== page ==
Bribery is a big deal to investors, and it’s not just because of ethics. It’s a big deal to investors because it’s a warning signal about a company’s product.
For example, when a company secretly transfers sackfuls of cash to Polish authorities in order to persuade them to buy their IT equipment — as in the case of HP — it’s a sign that the company’s IT equipment is nothing special, that it doesn’t sell itself, and that some extra help is required.
Bribery is also a warning to investors about management. In order to pull off a bribery scheme, accounting personnel need to set up a subterfuge to get around internal controls. This process invariably involves senior management, a lot of off-the-books cash, and numerous employees to coordinate the effort.
In the China and Korea bribery allegations against IBM settled with the SEC in 2011, over 100 IBMers were alleged to have been involved, and four different sets of corporate books and records.
So when a company gets involved in bribery, it’s fair for investors to ask the CFO plenty of additional questions. Such as:
-How far did it go?
-Did you root it out?
-Are there any other accounting games that you’re involved in?
-What sort of changes did you make to internal controls to ensure it doesn’t happen again?
The vast majority of corporate CFO’s are no-nonsense types. At the first indication that there might be separate books and records — or other games going on — most CFO’s will volcanically erupt. To a no-nonsense type, accounting impropriety is a personal affront, and it’s never acceptable. At the first whiff, this sort of CFO attacks the problem, roots it out and cleans it up, to make sure it never happens again.
And then there is the other extreme, the “soft” CFO.
In contrast to a no-nonsense person, this CFO sees internal controls as fungible, as something that can be modified or altered based on what suits his needs. With this sort of CFO, you tend to see repeat violations, with same or similar behaviors.
CFO Schroeter: Why are we seeing widespread and repeated violations?
What is the state of internal controls at IBM, anyway? Because we’re seeing numerous allegations of wrongdoing, many of which are repeats. In the case of bribery, the trail begins with a notorious case in Argentina in the 90’s, after which several years of bribery allegedly occurred in China and South Korea, with the SEC eventually settling the cases in 2011.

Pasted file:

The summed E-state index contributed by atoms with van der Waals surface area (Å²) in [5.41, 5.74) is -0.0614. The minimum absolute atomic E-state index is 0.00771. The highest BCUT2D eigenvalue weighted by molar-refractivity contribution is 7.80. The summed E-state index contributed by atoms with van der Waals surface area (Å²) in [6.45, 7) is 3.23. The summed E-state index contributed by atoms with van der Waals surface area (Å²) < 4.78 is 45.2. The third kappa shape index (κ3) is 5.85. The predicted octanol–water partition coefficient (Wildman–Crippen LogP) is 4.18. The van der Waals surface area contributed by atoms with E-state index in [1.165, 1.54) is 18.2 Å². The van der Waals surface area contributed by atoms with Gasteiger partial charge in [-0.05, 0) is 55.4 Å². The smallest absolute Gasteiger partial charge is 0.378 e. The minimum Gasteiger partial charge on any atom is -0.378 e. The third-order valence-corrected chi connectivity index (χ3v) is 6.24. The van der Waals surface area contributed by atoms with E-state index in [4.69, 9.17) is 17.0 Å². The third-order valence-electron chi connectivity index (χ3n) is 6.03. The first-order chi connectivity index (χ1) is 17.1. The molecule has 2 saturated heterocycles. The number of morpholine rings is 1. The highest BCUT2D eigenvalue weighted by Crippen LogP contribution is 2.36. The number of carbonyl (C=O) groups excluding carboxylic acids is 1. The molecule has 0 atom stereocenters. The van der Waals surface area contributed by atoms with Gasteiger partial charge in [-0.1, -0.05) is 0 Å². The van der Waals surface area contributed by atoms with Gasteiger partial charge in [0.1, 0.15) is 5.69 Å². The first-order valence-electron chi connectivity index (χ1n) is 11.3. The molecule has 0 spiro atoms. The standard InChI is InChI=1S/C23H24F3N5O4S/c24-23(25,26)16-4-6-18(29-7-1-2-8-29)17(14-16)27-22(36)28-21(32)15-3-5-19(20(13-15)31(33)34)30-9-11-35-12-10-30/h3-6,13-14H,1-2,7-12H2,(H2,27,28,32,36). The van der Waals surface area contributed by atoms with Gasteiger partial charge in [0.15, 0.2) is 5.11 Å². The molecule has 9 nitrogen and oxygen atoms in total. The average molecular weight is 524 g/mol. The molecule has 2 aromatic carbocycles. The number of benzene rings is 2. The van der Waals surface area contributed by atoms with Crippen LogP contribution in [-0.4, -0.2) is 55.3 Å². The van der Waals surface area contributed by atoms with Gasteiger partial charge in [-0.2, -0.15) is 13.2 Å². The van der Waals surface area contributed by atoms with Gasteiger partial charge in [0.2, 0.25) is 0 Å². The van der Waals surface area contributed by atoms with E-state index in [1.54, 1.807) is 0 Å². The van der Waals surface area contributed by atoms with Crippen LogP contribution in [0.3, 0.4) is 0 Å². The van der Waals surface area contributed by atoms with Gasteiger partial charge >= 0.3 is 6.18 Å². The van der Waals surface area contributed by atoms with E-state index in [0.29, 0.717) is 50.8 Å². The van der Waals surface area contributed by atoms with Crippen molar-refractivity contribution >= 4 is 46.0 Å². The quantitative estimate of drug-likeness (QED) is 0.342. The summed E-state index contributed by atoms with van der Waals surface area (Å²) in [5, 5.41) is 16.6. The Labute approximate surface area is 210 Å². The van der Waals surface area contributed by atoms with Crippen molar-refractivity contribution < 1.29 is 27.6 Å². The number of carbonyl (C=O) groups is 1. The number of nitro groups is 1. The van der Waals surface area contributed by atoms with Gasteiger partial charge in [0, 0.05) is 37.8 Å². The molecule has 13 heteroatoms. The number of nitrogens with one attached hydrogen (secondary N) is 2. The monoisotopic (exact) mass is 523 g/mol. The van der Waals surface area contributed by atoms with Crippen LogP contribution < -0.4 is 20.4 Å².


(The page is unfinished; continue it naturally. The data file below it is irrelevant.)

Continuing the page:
Today, in Poland, there is an ongoing (and never-ending) SEC investigation into IBM bribes and bidrigging that also involves the U.S. Department of Justice. IBM has skated on Poland accusations for over four years, while there are more bribery allegations being investigated in Argentina (repeat), Bangladesh, and Ukraine. Add to the pile: more bidrigging charges, this time in Canada.
Whew. Each allegation of bribery, as we mentioned at the outset, involves an intentional effort to deceive, usually by senior management, and it requires planning, including the setting up of separate books and records.
Questions about your cloud reporting: How much mainframe?
Investors have a right to ask Schroeter questions about IBM’s cloud reporting. We can’t find evidence backing up IBM’s claim of $10 billion in cloud revenue and a #1 position in the world. First of all, where are the customers? We see a long line of enterprise customers moving workloads to Amazon’s cloud, but we can’t find a single big-name customer moving production to SoftLayer.
Secondly, there isn’t compelling evidence of real cloud revenue in IBM’s financials. Are we supposed to take management cloud numbers at face value? In fact, in the last four years, the SEC has launched two separate investigations into IBM over how it records revenue. Martin Schroeter has already admitted that, of all things, IBM’s zSeries mainframe is included in IBM’s cloud reporting.
This admission, all by itself, means IBM’s cloud reporting is incomplete. And it leads to even more questions, which necessitate more disclosure. If IBM is counting mainframe in its cloud numbers, that’s pretty important information for investors, and they will want it broken out in understandable fashion.
One more thing: Isn’t it normally the founder or creator of a new vertical that gets to define its boundaries? Amazon launched cloud services back in 2006. On what basis does someone several years late to the party, like IBM, think they have standing to define cloud? Shouldn’t we ask Amazon, the originator of a cloud technology about definitions? Would they tell us what is technically inclusive and what is not?
On what basis does someone several years late to the party, like IBM, think they have standing to define cloud?
Last time we did the calculation, about a month ago, we figured Amazon’s world-covering cloud contains about 10 million highly optimized, workload-specific servers, all connected together.
So we’ll ask, just for the sake of curiosity: Is there a zSeries mainframe hidden in there too?
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Arne Alsin and Worm Capital clients are currently long Amazon and also own options positions in IBM and stand to benefit if the trading price of Amazon increases and/or the trading price of IBM decreases.
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